The Washington Supreme Court ruled July 17 that police cannot arrest passengers simply for being in a car that smells of marijuana. The unanimous decision overturned a 29-year-old precedent allowing police to search or arrest passengers if they smelled pot near a car.
But the state Supreme Court said federal case law since 1979 has eroded the legal footing of that decision. Officers need additional evidence that each passenger broke the law, the court held.
"Our cases have strongly and rightfully protected our constitution's protection of individual privacy. The protections... do not fade away or disappear within the confines of an automobile," Justice Charles Johnson wrote for the court.
"We hold that the smell of marijuana in the general area where an individual is located is insufficient, without more, to support probable cause for arrest. Where no other evidence exists linking the passenger to any criminal activity, an arrest of the passenger on the suspicion of possession of illegal substances, and any subsequent searches, is invalid and an unconstitutional invasion of that individual's right to privacy," the opinion concluded.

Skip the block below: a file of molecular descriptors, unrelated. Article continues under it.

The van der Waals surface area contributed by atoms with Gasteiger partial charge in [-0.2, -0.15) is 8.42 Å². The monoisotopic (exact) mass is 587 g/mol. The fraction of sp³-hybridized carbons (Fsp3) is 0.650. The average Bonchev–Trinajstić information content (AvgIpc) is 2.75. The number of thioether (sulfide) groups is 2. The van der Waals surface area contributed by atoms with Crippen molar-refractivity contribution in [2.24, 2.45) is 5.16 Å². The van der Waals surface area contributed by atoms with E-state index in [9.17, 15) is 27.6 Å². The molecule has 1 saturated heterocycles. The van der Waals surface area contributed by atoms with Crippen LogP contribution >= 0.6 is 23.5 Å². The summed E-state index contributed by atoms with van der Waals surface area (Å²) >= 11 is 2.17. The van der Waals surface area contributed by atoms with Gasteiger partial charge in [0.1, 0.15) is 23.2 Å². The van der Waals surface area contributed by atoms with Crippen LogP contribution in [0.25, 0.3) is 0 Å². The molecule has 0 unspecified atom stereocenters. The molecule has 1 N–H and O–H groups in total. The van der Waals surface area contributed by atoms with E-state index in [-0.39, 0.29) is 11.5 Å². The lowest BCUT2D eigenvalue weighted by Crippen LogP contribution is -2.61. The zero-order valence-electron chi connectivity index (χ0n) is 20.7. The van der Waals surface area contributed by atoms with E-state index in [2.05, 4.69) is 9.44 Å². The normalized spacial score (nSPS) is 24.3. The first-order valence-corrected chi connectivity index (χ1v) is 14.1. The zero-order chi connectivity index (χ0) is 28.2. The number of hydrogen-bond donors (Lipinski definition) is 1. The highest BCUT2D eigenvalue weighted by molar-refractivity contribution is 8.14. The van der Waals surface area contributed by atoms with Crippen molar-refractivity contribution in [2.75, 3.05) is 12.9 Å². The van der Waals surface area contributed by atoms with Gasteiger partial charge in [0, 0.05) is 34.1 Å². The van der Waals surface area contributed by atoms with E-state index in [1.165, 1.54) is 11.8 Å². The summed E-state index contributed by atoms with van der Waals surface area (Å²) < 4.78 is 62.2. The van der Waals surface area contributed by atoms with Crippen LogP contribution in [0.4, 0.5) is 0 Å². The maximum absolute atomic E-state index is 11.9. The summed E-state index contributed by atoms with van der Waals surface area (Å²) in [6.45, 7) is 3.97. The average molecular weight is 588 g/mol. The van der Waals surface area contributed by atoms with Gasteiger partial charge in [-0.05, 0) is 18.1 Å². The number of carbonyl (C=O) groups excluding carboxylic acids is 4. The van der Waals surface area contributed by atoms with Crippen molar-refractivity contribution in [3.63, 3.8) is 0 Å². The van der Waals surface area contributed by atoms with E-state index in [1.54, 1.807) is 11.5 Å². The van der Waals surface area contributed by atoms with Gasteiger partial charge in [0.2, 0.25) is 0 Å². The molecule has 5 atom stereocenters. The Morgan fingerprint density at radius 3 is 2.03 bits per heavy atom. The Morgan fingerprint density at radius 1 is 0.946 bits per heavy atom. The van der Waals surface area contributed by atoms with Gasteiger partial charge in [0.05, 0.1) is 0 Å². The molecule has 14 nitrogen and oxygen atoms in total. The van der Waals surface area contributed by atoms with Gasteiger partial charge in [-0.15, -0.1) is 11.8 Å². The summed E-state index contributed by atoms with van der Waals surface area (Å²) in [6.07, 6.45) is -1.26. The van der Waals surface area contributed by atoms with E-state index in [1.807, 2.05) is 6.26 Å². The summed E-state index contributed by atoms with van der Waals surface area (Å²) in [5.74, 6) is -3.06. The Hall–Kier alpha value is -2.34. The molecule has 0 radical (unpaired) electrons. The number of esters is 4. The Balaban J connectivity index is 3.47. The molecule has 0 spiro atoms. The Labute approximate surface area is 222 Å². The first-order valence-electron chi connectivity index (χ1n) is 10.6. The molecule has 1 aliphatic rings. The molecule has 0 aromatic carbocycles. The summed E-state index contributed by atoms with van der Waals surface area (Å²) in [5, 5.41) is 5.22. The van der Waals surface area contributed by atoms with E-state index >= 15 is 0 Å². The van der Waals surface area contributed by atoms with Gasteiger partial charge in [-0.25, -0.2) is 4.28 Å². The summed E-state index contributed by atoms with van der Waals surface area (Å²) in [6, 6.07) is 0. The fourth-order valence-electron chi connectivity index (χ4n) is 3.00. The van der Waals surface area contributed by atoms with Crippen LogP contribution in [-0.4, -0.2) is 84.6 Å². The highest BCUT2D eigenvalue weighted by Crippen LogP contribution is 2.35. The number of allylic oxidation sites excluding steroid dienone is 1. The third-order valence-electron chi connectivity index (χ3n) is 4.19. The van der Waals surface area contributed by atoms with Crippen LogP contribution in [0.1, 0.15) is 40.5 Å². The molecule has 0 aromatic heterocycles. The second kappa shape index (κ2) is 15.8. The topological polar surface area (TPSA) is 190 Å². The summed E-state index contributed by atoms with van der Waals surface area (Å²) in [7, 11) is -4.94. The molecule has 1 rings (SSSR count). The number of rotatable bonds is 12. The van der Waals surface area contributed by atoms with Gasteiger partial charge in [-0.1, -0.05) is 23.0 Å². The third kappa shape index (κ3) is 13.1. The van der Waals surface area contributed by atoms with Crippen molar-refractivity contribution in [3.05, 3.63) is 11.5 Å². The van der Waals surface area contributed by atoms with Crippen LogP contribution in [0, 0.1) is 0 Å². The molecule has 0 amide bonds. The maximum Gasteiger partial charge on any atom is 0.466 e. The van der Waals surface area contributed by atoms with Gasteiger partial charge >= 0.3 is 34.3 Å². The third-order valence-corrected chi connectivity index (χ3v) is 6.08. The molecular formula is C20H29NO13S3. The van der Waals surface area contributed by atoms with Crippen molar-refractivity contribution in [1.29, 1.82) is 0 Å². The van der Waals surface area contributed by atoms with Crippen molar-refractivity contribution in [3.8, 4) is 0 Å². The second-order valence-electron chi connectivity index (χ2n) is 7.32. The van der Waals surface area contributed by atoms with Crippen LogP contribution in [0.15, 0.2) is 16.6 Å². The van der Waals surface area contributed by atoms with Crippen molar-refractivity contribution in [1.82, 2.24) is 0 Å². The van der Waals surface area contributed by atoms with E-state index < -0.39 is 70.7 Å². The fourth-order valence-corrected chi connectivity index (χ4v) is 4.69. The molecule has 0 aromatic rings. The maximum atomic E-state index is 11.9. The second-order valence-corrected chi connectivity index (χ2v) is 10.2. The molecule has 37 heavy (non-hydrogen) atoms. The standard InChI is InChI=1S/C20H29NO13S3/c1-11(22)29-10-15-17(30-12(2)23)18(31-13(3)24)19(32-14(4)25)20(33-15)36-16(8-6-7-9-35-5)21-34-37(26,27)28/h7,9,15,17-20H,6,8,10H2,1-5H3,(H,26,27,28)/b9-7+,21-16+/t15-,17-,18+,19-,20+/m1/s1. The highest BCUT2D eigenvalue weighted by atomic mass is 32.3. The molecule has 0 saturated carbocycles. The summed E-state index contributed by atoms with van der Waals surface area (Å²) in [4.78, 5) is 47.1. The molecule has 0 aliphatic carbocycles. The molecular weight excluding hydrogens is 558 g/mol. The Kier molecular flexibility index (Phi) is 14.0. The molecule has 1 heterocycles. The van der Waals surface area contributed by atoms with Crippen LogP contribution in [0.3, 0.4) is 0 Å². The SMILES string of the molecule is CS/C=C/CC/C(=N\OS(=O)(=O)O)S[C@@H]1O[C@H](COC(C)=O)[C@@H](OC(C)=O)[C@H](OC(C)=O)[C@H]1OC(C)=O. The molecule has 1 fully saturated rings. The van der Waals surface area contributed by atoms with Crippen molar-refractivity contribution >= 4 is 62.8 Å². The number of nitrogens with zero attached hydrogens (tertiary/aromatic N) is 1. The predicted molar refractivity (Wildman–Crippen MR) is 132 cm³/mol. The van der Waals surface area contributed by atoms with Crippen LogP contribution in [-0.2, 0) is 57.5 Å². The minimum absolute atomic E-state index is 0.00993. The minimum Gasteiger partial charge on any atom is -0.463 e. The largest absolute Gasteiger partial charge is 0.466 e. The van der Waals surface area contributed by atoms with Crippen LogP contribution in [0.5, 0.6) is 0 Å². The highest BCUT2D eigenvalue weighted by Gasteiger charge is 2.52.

The ruling won quick praise from drug reformers and civil libertarians. "As a general statement, it's a step back from the direction that our government has been going as we're veering into a sort of surveillance society," Alison Holcomb of the American Civil Liberties Union's Washington chapter told the Seattle Post-Intelligencer. "It strikes me as refreshing that the court has reaffirmed the values that our constitution calls for."
Seattle Hempfest organizer Vivian McPeak told the newspaper it was not uncommon for people to be arrested, jailed, stigmatized, and have their property seized simply for being in a vehicle with someone carrying or smoking pot. "A lot of people have gone down because of these vehicle offenses," he said. "Being in a car used to be one of those wrong-place, wrong-time kind of situations."
Grande's attorney, David Zuckerman, cheered the ruling, but added it was "unfortunate" it took so long to overturn previous state case law on drug-smell arrests. "I think it's led to an awful lot of innocent people getting handcuffed by the side of the road just because they happened to be in a car that smells of marijuana," Zuckerman said.